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My Spouse contributes the maximum allowable into his 401K account, which is matched by his employer.

I am a Per Diem worker, that works one or two days a week. Though I can open up a 401K Account through my workplace, it is not matched by my employee, since I am considered a "Casual" Worker.

I would rather have more options as to where my money goes, instead of the slim choices I have available to me with the 401K.

Is there any benefit to investing in the 401K through my workplace, or would I be better off investing in an IRA or a Roth IRA?

I would like the account to be joint, for my spouse.

Our combined income is over 100K, mostly my spouses income. :p

I value my fellow Fool's opinions and experience.

TIA
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Hit the Roth IRA firstm and then after you get the $4000 2005 contribution, return to the IRA and see what options you have. There is no such thing as a joint IRA (the I stands for Individual).

If you are married filing jointly, the tax deductibility of Traditional IRA contributions are phased out if the combined AGI is between $70-80k (note that this is not the net or gross income, but gross less deductions). For a Roth IRA, post-tax contributions can be made if the combined AGI is under $160k.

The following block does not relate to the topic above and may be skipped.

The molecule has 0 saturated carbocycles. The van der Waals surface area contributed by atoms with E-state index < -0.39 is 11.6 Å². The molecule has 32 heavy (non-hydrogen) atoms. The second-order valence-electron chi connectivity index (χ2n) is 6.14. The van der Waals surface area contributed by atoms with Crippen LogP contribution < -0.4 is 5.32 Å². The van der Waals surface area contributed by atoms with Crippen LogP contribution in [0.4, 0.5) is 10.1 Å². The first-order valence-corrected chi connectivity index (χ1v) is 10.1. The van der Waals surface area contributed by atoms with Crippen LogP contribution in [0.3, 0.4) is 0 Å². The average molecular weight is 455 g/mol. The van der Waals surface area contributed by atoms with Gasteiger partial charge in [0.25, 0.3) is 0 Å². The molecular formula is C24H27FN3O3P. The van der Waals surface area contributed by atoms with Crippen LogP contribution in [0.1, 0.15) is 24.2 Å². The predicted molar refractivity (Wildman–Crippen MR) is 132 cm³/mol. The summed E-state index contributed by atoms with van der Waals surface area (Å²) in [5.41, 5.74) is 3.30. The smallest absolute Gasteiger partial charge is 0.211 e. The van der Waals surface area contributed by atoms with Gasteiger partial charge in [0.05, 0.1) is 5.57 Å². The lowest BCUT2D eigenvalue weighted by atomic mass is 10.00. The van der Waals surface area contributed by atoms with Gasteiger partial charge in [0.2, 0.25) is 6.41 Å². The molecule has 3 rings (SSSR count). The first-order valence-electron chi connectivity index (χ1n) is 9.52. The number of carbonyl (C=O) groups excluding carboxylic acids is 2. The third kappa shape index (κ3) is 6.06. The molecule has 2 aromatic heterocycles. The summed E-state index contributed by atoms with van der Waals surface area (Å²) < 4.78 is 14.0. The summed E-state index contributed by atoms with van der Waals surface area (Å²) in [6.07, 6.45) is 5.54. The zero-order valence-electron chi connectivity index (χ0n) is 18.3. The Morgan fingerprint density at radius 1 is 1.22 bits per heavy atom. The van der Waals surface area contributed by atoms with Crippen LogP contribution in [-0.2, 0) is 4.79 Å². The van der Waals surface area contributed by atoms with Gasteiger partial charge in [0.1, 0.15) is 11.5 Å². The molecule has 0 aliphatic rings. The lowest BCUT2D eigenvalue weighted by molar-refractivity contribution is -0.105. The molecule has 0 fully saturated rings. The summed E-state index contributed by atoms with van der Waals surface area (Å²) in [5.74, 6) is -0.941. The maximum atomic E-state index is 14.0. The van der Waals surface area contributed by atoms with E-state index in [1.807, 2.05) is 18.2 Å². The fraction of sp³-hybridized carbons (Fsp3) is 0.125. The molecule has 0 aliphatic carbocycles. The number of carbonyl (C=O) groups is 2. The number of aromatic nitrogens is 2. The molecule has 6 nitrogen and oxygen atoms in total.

Fuskie
Who refers you to http://www.irs.gov/pub/irs-pdf/p590.pdf for the horse's mouth...
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Thanks for the great link!
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Read all about them in Pub 590, but note that they are INDIVIDUAL retirement accounts.

They are opened in one persons name only. You can not "have them in both your names".

Happy reading, and when you find confusing information, come on back.

Note I didn't say "if" you find confusing information. ;-)
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would I be better off investing in an IRA or a Roth IRA?

How much do you have to invest? If it's more than $4K/year (the IRA max), you'll have to do the 401k. But that's not so bad- once you quit your job you can roll it into an IRA.

If you think your marginal tax bracket will be higher in retirement than it is now, do the Roth, otherwise the TIRA/401k. If you're not sure, I go for the Roth, since it's more flexible.

Nick

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